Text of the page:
ALBION — A call went to her classroom for her to come to guidance just to talk.

Little did she know, her parents, principals and school staff were waiting in a dark conference room at Central Noble Jr./Sr. High School for her to show up.

“Will she tear up? I’ve never seen her do that,” co-principal Greg Moe asked.

“I don’t know,” her mom, Nicole Winebrenner replied.

When she walked in, the lights came up, and Jocelyn Winebrenner was greeted with the four-year, full tuition Lilly Endowment Community Scholarship.

She did, indeed, tear up, and went in for a hug with her mom and dad Justin Winebrenner.

“I’m shocked, but I’m really relieved,” Jocelyn said. “I’m shaky, but I’m really excited.”

Jocelyn will go to Huntington University in the fall to study agribusiness on the marketing track. She’ll also continue to play softball at the collegiate level.

Looking back on her interview for the scholarship, she said she had a hunch that she was a good candidate.

“I thought I had a really good interview, but there was also another guy there who was a really good talker, and he wasn’t nervous at all, so I kind of thought it was between me and him,” she said.

But, now, Jocelyn said she can stop filling out the 10 other scholarship applications she was working on and also quit checking her email for updates on the Lilly.

“I’ve been checking my emails like every period, because they said it was coming at the beginning of December,” she said.

Though it was a special day for Jocelyn, mom Nicole had a good day Wednesday when she got the call notifying her of her daughter’s success.

“They called me and told me to keep it a secret, and I was in tears on the phone,” Nicole said. “It was a good thing she came home late last night.”

Nicole said people know how Jocelyn is — hard-working, decisive and a perfectionist.

She thought ag business would be a perfect career for Jocelyn, who has participated in 4-H.

“She does not want a desk job,” Nicole said. “She wants to get out and talk to people.”

Some of her other activities in high school include National Honor Society, CANstruction, FFA, softball, basketball and student government.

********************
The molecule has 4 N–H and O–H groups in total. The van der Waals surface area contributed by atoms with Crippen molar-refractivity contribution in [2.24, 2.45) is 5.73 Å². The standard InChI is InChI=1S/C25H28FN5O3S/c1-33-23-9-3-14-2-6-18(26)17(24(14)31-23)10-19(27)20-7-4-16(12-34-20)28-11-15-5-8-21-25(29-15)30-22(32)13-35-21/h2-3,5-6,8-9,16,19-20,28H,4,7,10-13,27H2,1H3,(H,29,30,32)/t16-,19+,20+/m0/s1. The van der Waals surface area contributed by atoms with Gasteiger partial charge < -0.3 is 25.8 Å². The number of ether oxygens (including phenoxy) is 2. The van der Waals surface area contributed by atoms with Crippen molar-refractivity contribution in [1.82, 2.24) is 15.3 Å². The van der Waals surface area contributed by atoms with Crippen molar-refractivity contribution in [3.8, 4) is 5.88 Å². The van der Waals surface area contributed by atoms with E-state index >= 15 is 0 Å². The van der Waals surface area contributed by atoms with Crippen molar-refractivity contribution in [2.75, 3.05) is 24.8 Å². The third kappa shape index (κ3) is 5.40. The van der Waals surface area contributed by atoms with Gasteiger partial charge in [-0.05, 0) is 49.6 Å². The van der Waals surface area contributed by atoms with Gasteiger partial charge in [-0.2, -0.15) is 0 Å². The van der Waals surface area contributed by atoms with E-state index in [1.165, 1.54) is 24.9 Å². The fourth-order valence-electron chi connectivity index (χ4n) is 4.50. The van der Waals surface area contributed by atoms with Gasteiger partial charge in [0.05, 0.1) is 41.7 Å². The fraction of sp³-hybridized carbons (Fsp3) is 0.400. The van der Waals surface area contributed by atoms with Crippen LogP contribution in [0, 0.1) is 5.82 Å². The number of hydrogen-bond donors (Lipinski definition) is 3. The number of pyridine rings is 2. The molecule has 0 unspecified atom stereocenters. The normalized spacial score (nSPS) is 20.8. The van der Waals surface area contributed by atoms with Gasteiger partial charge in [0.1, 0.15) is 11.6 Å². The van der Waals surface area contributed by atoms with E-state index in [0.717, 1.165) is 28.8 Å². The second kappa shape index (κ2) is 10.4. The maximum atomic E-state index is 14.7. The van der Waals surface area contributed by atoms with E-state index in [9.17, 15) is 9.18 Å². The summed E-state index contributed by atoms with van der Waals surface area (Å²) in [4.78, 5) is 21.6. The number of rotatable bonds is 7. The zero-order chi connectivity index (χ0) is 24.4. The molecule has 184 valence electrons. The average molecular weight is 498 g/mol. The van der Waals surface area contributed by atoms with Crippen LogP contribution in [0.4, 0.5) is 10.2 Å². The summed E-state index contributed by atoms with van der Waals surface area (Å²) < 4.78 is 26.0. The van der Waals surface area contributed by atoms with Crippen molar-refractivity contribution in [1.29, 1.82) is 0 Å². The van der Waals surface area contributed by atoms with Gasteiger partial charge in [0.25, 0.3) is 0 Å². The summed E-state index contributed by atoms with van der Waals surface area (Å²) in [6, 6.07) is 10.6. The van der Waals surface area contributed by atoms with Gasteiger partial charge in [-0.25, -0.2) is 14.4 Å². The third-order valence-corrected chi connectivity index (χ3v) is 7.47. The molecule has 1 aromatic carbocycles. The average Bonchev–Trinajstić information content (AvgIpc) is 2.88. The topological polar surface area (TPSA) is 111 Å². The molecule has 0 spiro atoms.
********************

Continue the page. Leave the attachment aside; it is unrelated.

To be eligible for the scholarship, students must reside in Noble County, attend an accredited high school, and achieve a high school grade point average of at least 3.80 on a 4.00 scale.

Through their applications, students demonstrate their development as well-rounded, community-minded citizens through their community service, volunteerism, extracurricular activities and work experience as well as leadership roles.

This year’s 34 applicants were initially scored for academic performance, community service and volunteerism, extracurricular activities and work experience, as well as leadership roles.

Additionally, applicants provided recommendation letters from two references and submitted three essays, which were evaluated by a community foundation committee of six Noble County citizens, who interviewed the top 10 finalists.

Names of the finalists were then submitted to Independent Colleges of Indiana, Inc. (ICI) for final selection of the recipient. ICI is a nonprofit corporation that represents 30 regionally accredited degree granting, nonprofit, private colleges and universities in the state.

Those finalists not awarded the Lilly Endowment Community Scholarship will receive a $1,000 scholarship from the Community Foundation of Noble County. Those students are:

  • Robert Bridegam — Central Noble Jr./Sr. High School
  • Madelyn Hosford — East Noble High School
  • Ben Jansen — East Noble High School
  • Austin Liepe- East Noble High School
  • Ian Schowe- East Noble High School
  • Emily Silver- Lakewood Park Christian School
  • Kristina Teel — West Noble High School
  • Bergen Tom — West Noble High School
  • Emma Wilkins — West Noble High School

The Lilly Endowment Community Scholarships are the result of a state-wide Lilly Endowment initiative to help Hoosier students reach higher levels of education, according to the community foundation.

Indiana ranks among the lowest states in the percentage of residents over the age of 25 with a bachelor’s degree. A total of 143 Lilly scholarships are awarded statewide.

Including the 23rd cohort, 4,769 full-tuition scholars have been awarded and over $405M in scholarship tuition has been provided through the LECSP since the program’s inception in 1978.

The primary purposes of the Lilly Endowment Community Scholarship Program are 1) to help raise the level of educational attainment in Indiana; 2) to increase awareness of the beneficial roles Indiana community foundations can play in their communities; and 3) to encourage and support the efforts of current and past Lilly Endowment Community Scholars to engage with each other and with Indiana business, governmental, educational, nonprofit and civic leaders to improve the quality of life in Indiana generally and in local communities throughout the state.

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